Darksiders II Review
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Darksiders II is an exhilarating action-RPG set in an enormous game world. Featuring an addictive loot system, tons of side quests, and rich gameplay, Darksiders II easily deserves a spot alongside the other greats of the genre.
- Fun combat and combos
- The loot system is highly addicting
- The enormous and engaging game world
- The camera issues
- Some minor visual glitches
- Average narrative
(continued from previous page) ...of the lengthy adventure, you’ll learn new abilities, new combos, and new special attacks. This largely comes through a simplistic leveling system, which is based on experience points earned by completing quests and killing baddies. In no time you’ll earn skill points to invest in two trees—one unlocks and boosts melee abilities while the other focuses on magic. New abilities are locked to levels, and you’ll rarely feel levels lack progression.
Loot fans are going to love Darksiders II. Like any good RPG, your stats are largely based on your gear. Vigil showed a fine appreciation for its loot system by giving hardcore fans a chance to delve deep into the numbers, and less-serious players a simplistic color system—green numbers boost stats, red numbers decrease stats. Every dungeon is peppered with chests containing armor, weapons and potions. Enemies frequently drop loot and you can even purchase items from vendors. You’ll rarely go 10 minutes without coming across something shiny and new. The loot system rivals any other RPG on consoles. In addition to random drops, you’ll find complete sets of gear. Legendary armor is awarded for getting through sections of The Crucible, an arena system that rewards you for eliminating waves of baddies. There’s even an online mail system that allows you to send items to friends—a treat that is sure to make many salivate. None of this even touches on the ability to upgrade certain gear—you’ll just have to experience that for yourself.
When you aren’t traversing the giant world on your horse, you’re probably spending hours upon hours deep in a dungeon. Vigil held nothing back when it comes to exploration. Dungeons aren’t only varied and vast, they include tricky puzzles, mini bosses and regular bosses, hordes of enemies, and plenty of secrets. Many levels allow you to control a robotic vehicle, which smashes through crystal barriers and allows you to open locked gates. The stone robot also serves as a functional giant weapon.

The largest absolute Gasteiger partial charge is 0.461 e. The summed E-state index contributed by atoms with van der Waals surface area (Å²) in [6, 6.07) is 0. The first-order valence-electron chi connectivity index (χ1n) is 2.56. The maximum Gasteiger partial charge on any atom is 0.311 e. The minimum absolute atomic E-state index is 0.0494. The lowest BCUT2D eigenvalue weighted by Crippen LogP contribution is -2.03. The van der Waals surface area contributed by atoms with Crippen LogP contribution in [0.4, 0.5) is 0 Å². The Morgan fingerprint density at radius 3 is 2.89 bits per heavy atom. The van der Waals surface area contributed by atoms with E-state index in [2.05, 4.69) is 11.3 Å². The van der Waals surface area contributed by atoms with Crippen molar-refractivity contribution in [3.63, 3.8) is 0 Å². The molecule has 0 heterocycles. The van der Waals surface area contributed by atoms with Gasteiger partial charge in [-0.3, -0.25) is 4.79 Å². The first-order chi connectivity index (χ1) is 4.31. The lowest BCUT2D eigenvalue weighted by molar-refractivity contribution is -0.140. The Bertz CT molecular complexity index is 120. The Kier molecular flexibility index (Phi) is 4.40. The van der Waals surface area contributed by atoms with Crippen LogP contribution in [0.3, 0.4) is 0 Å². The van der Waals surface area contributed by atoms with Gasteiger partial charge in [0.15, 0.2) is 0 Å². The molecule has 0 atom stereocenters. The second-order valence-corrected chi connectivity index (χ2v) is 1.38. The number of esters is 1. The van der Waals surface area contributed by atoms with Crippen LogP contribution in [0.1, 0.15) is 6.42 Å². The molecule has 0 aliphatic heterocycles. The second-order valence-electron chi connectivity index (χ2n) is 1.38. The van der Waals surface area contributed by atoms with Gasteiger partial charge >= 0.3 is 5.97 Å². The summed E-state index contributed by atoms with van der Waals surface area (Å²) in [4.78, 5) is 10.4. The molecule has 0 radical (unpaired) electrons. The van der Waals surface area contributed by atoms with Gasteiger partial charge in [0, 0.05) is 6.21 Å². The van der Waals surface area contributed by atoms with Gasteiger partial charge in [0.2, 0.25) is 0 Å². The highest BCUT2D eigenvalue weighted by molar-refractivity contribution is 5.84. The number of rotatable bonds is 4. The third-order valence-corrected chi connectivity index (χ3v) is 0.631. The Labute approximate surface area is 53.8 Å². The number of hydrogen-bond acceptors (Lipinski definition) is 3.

Throughout the world Death will have to navigate puzzles and environments. He’ll do this by wall jumping, running up wooden planks, using Death Grip, pulling levers, and pushing magical giant balls. This all works fine, but it’s all too easy to just barely press the wrong directional button and have Death run across a wall instead of up it. In addition, he has a tendency to miss his mark. It’s not a huge issue, but it’s fair to say wall navigation is not perfect. Using walls to navigate and gain access to hidden areas is a great idea and executed well enough. Puzzles are rarely difficult, but they are interesting enough breaks from the vast amount of combat you’ll do elsewhere.
What dungeon wouldn’t be complete without a fierce boss battle? Fortunately, Darksiders II nails its boss battles. While most revolve around mastering attack patterns and learning the proper counter, others require your attention to the environment. You’ll frequently make use of bombs (also used in solving puzzles) to exploit weaknesses on your big bad enemies. Other bosses call for you to ride Despair.
For all the praise, it’s fair to point out that, in addition to some minor wall navigation issues, there are some graphical and texture-related glitches. It’s to be expected for such a large game, or so it seems, but it’s unfortunately common enough for textures to pop in and out of focus. But the bigger issue has to do with the pesky camera. While camera control is tied to the right analog stick, sometimes during combat the camera won’t catch up with you, leaving you guessing which direction you are moving. It’s even worse when in a narrow passage. Sometimes the camera just doesn’t know what to do, so it does the absolute worst thing and zooms into your head. These are not game breakers, but they are annoying enough to detract from an otherwise superb game.
What makes Darksiders II likely to stay in your PlayStation 3 longer than a week or two—outside the fact the campaign is at least 20+ hours long—are the numerous side missions and quests, leaderboards, and The Crucible arena. The latter allows you to collect special loot every time you get through five waves of enemies. You can keep going and hope to make it through the next five for stronger ... (continued on next page)